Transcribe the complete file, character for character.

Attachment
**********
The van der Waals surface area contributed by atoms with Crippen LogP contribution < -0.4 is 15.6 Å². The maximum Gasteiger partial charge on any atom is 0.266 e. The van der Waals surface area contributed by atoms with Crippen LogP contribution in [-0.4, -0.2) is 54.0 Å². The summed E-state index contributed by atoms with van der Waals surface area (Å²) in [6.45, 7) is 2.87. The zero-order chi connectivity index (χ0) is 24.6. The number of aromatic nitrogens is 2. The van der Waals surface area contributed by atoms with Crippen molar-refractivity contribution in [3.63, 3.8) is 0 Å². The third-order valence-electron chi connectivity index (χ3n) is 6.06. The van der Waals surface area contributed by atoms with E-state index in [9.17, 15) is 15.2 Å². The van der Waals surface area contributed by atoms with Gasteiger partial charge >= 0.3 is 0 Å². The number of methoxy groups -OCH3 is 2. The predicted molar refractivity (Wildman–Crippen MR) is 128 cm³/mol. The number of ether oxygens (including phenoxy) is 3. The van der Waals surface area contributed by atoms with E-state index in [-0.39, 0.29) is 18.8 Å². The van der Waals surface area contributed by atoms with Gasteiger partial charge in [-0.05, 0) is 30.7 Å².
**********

The van der Waals surface area contributed by atoms with Crippen LogP contribution < -0.4 is 15.6 Å². The maximum Gasteiger partial charge on any atom is 0.266 e. The van der Waals surface area contributed by atoms with Crippen LogP contribution in [-0.4, -0.2) is 54.0 Å². The summed E-state index contributed by atoms with van der Waals surface area (Å²) in [6.45, 7) is 2.87. The zero-order chi connectivity index (χ0) is 24.6. The number of aromatic nitrogens is 2. The van der Waals surface area contributed by atoms with Crippen molar-refractivity contribution in [3.63, 3.8) is 0 Å². The third-order valence-electron chi connectivity index (χ3n) is 6.06. The van der Waals surface area contributed by atoms with E-state index in [9.17, 15) is 15.2 Å². The van der Waals surface area contributed by atoms with Gasteiger partial charge >= 0.3 is 0 Å². The number of methoxy groups -OCH3 is 2. The predicted molar refractivity (Wildman–Crippen MR) is 128 cm³/mol. The number of ether oxygens (including phenoxy) is 3. The van der Waals surface area contributed by atoms with E-state index in [-0.39, 0.29) is 18.8 Å². The van der Waals surface area contributed by atoms with Gasteiger partial charge in [-0.05, 0) is 30.7 Å².